There is a new reason for partisan bickering, and perhaps a reason for legitimate concern, at Tenth Circuit Judge Neil Gorsuch’s already fraught Supreme Court confirmation hearings. A former student wrote the Senate Judiciary Committee to allege that Judge Gorsuch informed her ethics class that “many” female attorneys manipulate maternity leave by taking time off and then departing their firms once they have used the firm’s maternity leave benefits. These allegations are concerning, not just because they may evince biased attitudes about women that are unacceptable in a jurist. These allegations, and the responses to them, also evince an increasing unwillingness by students to grapple with controversial, sensitive legal and intellectual questions that will inevitably offend someone’s sensibilities.
I do not know what Judge Gorsuch actually said in last April’s legal ethics class. There are accounts that verify the former student’s allegations, but there is also a letter by another former student refuting the student’s perception of the incident. I can, however, contribute to the conversation on this issue by adding my own experience, as a professor and as a woman, about the challenges presented by the law school classroom environment.
First, although students have not (yet) accused me of crossing a moral or ethical line in the classroom, that accusation remains a concern for me. Law teaching is a constant balance. My job is to challenge students to question their assumptions, work hard, and struggle with difficult material, while ensuring that they feel sufficiently comfortable and respected to participate freely and open themselves up to learning. A completely “safe” classroom environment is a sterile classroom where no growth will occur. However, students coming from diverse backgrounds and having a diversity of views and experiences must also be respected as equals.
As a First Amendment scholar, I try to thread this needle by telling students they should feel free to express any idea, no matter how objectionable, so long as they do so respectfully. Sometimes, however, I say things that I later regret (for a variety of reasons), or a student will say something that offends even my fairly coarse sensibilities. In the spontaneity of the classroom, our mouths sometimes outpace our brains. We must make allowances for this. This is often a good thing.
Second, I have heard students complain about offensive things that have happened in other classes, and their accounts of the same incident tend to diverge based on their prior views about the material. During classes where criminal law professors teach rape cases, for example, students grappling with the definition of consent often say things that indirectly call the experiences of survivors of sexual assault into question. These issues need to be raised. The nuances of the definition of consent, and the possibility that some complainants are not being truthful, affect whether the state takes away the liberty of those accused of sexual assault. Every aspect of this difficult and sensitive issue should be explored freely, for students to really understand the topic and the variety of perspectives and approaches.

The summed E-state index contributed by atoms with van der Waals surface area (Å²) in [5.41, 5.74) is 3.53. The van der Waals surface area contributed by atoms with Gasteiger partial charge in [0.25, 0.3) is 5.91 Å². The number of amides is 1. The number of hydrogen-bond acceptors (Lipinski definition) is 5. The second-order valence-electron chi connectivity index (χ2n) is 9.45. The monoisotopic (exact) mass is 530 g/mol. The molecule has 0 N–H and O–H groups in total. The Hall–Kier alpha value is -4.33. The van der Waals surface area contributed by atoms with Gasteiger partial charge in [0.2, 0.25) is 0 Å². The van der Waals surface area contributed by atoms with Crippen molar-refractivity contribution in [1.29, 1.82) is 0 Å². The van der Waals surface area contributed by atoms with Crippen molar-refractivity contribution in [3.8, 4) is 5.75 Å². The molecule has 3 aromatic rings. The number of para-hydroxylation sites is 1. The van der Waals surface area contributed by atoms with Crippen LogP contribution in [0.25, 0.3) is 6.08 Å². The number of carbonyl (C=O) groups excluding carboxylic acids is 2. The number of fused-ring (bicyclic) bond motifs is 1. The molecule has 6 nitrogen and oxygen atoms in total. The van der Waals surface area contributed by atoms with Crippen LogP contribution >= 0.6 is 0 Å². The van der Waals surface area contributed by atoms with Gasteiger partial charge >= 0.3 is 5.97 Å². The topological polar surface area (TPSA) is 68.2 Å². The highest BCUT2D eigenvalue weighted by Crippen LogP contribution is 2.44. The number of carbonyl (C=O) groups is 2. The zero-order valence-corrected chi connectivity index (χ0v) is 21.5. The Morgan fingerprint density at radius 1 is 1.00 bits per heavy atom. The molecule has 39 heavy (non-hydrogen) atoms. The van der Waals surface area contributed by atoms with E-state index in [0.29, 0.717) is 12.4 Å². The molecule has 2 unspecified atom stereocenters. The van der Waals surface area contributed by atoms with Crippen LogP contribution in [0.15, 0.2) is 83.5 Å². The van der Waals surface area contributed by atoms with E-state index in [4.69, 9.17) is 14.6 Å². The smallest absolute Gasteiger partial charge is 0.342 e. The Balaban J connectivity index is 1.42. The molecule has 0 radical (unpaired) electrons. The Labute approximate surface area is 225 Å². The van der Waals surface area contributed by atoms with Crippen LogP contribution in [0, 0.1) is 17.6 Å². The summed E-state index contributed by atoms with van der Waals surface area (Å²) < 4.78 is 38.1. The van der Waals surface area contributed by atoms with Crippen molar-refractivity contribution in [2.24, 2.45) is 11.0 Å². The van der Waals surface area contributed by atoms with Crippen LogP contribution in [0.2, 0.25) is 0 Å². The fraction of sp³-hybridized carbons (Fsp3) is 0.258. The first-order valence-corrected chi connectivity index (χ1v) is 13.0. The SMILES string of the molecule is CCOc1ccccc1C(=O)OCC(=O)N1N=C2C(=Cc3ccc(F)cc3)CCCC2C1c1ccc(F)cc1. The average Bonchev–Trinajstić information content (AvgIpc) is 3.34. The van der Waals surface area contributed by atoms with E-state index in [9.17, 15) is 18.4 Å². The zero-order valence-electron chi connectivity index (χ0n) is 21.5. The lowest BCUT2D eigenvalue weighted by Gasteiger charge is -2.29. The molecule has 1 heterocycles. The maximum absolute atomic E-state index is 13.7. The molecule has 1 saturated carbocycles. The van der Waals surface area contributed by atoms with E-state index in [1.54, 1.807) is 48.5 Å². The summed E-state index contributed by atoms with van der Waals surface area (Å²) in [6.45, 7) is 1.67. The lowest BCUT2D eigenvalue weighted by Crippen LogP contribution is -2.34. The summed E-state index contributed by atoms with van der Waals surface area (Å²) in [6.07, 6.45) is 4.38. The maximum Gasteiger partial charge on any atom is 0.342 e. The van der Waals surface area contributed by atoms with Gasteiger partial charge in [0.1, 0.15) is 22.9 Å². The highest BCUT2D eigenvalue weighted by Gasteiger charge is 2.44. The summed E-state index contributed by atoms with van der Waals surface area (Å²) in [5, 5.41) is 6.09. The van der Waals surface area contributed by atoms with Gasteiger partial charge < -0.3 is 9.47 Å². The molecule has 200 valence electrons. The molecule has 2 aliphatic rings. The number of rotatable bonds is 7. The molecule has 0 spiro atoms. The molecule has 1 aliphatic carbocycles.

When a student, hatefully, ignorantly, or thoughtfully, inevitably says something offensive during that class on rape, many students will reproach that student. Then, the class splits between those who think the professor should chastise the student and those who think the professor should defend the student. Depending on one’s perspective, allegations could be made that the professor was not sensitive enough to victims of sexual assault, or worse, sexist. Alternatively, allegations could be made that the professor was too pushy about his or her views and attempted to stamp out other perspectives, a decidedly un-academic thing to do. Teaching this type of class is more problematic for male professors than it is for female professors; I do not spend much time worrying that I will be perceived as sexist by my students.
Because Judge Gorsuch’s remarks were made in a classroom and involved a hypothetical scenario, I am inclined to, and I hope students and others would, give him the benefit of the doubt. Claiming that “many” women manipulate maternity leave is likely a gross overstatement. Most professional women I know wish they had more time to spend with their tiny infants before having to send them to day care. That said, I do know some women who have manipulated the system, who have stayed at firms long enough to reap the benefits of maternity leave, knowing they would depart soon after. This tactic does impose a cost on others and creates resentment, and Judge Gorsuch was right to discuss this topic in class. Perhaps Judge Gorsuch should have done so more sensitively, but the academic enterprise demands that we all give each other some leeway when broaching sensitive subjects. I would also prefer that professors not share their own views so forcefully with the class, but I know many professors on both sides of the political spectrum who use class time to preach about their own causes. We should require much more evidence than this one classroom incident to demonstrate that Judge Gorsuch does not embody values that will allow him to fairly judge women and issues that affect women.
Finally, I hope that Judge Gorsuch is afforded the respect that was not given to Judge Merrick Garland. We have entered a critical turning point in the politicization of the nominations process, and the only way to cure our current pathologies is for Senators to model taking the high ground. Even if you disagree with Judge Gorsuch’s judicial philosophy or even some of his rulings, if you believe he is qualified, you should encourage his confirmation. We will all benefit in the end by easing the process for qualified judges to be confirmed.